Extrapolating my habitual activities over a month prevents me from fooling myself about "unusual" days or weeks. It's harder to write off my behavior as anomalous or claim it doesn't count for some reason. All the birthday cake and candy I had this month counts, just as I probably don't eat broccoli or cabbage as often as I mentally tally it. All the trinkets and treats I buy count, just as all my unfair bills and fines do, and I probably don't save money at nearly the rate I'd like to believe. I'm just trying to live in reality, to understand my own proclivities, and to make sure I'm really living up to my own standards and preferences.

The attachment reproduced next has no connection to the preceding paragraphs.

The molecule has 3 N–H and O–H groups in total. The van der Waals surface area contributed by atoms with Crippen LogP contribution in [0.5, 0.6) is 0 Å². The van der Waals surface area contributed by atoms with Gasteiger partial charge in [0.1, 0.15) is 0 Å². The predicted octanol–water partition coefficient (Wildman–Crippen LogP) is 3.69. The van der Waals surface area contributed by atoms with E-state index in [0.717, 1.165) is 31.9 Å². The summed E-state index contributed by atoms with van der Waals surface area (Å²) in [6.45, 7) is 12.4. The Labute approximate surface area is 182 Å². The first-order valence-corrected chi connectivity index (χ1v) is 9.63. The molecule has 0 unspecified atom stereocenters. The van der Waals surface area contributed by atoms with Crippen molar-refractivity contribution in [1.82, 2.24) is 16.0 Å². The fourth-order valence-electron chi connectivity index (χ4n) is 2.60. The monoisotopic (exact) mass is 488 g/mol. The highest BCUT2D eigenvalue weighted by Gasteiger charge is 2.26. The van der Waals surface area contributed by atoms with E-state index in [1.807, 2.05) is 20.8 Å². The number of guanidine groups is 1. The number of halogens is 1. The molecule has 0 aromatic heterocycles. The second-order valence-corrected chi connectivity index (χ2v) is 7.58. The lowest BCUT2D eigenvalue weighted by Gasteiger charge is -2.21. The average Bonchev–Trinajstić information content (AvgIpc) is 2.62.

An underrated advantage of estimating our monthly expenses is that it enables us to estimate our annual expenses. The reason we do this is that we can then estimate how much we would need to maintain our current lifestyle if we were financially independent. What seems impossible today can, with sufficient data, seem nearly inevitable four or ten or fifteen years down the road. Extrapolating into the future induces optimism.
I've been working with chronic disorganization, squalor, and hoarding for over 20 years. I'm also a marathon runner who was diagnosed with fibromyalgia and thyroid disease 17 years ago.